The aquaculture industry has often been innovative and visionary in their application of new technologies to improve production. Genomics present another major opportunity, and the research published in this special issue provides several excellent examples of their potential or realized application. Using genomic tools to more effectively utilize genetic variation in economically-important traits via sustainable breeding programmes is paramount to the continued successful growth and stability of aquaculture production.
Conflict of Interest Statement
The authors declare that the research was conducted in the absence of any commercial or financial relationships that could be construed as a potential conflict of interest.
The authors would like to acknowledge funding from Genus plc, CORFO (11IEI-12843 and 12PIE-17669), Government of Chile, Programa U-Inicia, Vicerrectoría de Investigación y Desarrollo, Universidad de Chile, the UK Biotechnology and Biological Sciences Research Council (BBSRC) (BB/H022007/1) and from the Roslin Institute's BBSRC Institute Strategic Funding Grant.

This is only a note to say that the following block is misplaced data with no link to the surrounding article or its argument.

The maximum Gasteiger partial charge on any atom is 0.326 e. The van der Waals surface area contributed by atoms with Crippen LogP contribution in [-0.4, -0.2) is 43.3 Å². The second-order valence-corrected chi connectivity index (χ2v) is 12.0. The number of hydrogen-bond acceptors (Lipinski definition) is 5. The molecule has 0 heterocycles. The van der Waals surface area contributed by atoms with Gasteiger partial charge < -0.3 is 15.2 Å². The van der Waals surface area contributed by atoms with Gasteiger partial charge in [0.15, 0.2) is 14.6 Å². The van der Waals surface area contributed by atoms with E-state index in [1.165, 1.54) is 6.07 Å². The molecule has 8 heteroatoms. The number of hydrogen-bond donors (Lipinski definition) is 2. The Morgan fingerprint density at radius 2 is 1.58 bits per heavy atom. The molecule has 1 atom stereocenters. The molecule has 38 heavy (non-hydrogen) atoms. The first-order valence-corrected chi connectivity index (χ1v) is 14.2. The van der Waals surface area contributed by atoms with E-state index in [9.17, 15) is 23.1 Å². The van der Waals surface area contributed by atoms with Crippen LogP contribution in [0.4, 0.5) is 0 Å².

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Keywords: aquaculture, genome, breeding programs, QTL, single nucleotide polymorphisms, next-generation sequencing
Citation: Yáñez JM, Newman S and Houston RD (2015) Genomics in aquaculture to better understand species biology and accelerate genetic progress. Front. Genet. 6:128. doi: 10.3389/fgene.2015.00128
Received: 10 February 2015; Accepted: 17 March 2015;
Published: 01 April 2015.
Edited and reviewed by: Max F. Rothschild, Iowa State university, USA
Copyright © 2015 Yáñez, Newman and Houston. This is an open-access article distributed under the terms of the Creative Commons Attribution License (CC BY). The use, distribution or reproduction in other forums is permitted, provided the original author(s) or licensor are credited and that the original publication in this journal is cited, in accordance with accepted academic practice. No use, distribution or reproduction is permitted which does not comply with these terms.
*Correspondence: José M. Yáñez, firstname.lastname@example.org